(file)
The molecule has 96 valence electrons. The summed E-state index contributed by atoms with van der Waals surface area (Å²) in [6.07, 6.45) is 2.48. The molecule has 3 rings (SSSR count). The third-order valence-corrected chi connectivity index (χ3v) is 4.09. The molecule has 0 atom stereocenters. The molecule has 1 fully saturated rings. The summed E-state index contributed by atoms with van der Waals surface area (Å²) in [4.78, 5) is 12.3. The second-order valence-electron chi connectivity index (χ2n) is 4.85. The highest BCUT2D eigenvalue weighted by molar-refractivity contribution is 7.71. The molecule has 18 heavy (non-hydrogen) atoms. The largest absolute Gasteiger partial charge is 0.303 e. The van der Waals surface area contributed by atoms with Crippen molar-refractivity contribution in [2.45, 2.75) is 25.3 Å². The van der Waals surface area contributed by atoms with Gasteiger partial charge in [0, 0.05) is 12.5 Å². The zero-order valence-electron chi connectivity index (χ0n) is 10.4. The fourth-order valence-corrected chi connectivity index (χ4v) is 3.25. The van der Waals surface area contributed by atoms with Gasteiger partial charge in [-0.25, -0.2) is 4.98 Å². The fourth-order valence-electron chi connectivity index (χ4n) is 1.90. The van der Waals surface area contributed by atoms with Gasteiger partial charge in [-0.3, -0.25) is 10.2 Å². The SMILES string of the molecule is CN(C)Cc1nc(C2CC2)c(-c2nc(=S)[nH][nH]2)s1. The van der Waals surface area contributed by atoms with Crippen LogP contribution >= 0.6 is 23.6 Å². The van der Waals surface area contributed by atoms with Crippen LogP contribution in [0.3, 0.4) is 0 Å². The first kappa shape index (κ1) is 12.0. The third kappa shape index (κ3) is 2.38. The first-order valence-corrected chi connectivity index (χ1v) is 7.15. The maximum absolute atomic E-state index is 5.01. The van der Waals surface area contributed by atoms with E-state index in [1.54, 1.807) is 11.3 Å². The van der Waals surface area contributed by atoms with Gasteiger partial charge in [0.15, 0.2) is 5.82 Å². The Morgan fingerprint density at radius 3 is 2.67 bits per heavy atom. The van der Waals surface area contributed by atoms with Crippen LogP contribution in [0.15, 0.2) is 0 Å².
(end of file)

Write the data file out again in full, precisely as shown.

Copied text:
The molecule has 96 valence electrons. The summed E-state index contributed by atoms with van der Waals surface area (Å²) in [6.07, 6.45) is 2.48. The molecule has 3 rings (SSSR count). The third-order valence-corrected chi connectivity index (χ3v) is 4.09. The molecule has 0 atom stereocenters. The molecule has 1 fully saturated rings. The summed E-state index contributed by atoms with van der Waals surface area (Å²) in [4.78, 5) is 12.3. The second-order valence-electron chi connectivity index (χ2n) is 4.85. The highest BCUT2D eigenvalue weighted by molar-refractivity contribution is 7.71. The molecule has 18 heavy (non-hydrogen) atoms. The largest absolute Gasteiger partial charge is 0.303 e. The van der Waals surface area contributed by atoms with Crippen molar-refractivity contribution in [2.45, 2.75) is 25.3 Å². The van der Waals surface area contributed by atoms with Gasteiger partial charge in [0, 0.05) is 12.5 Å². The zero-order valence-electron chi connectivity index (χ0n) is 10.4. The fourth-order valence-corrected chi connectivity index (χ4v) is 3.25. The van der Waals surface area contributed by atoms with Gasteiger partial charge in [-0.25, -0.2) is 4.98 Å². The fourth-order valence-electron chi connectivity index (χ4n) is 1.90. The van der Waals surface area contributed by atoms with Gasteiger partial charge in [-0.3, -0.25) is 10.2 Å². The SMILES string of the molecule is CN(C)Cc1nc(C2CC2)c(-c2nc(=S)[nH][nH]2)s1. The van der Waals surface area contributed by atoms with Crippen LogP contribution >= 0.6 is 23.6 Å². The van der Waals surface area contributed by atoms with Crippen LogP contribution in [0.3, 0.4) is 0 Å². The first kappa shape index (κ1) is 12.0. The third kappa shape index (κ3) is 2.38. The first-order valence-corrected chi connectivity index (χ1v) is 7.15. The maximum absolute atomic E-state index is 5.01. The van der Waals surface area contributed by atoms with E-state index in [1.54, 1.807) is 11.3 Å². The van der Waals surface area contributed by atoms with Gasteiger partial charge in [0.15, 0.2) is 5.82 Å². The Morgan fingerprint density at radius 3 is 2.67 bits per heavy atom. The van der Waals surface area contributed by atoms with Crippen LogP contribution in [0.15, 0.2) is 0 Å².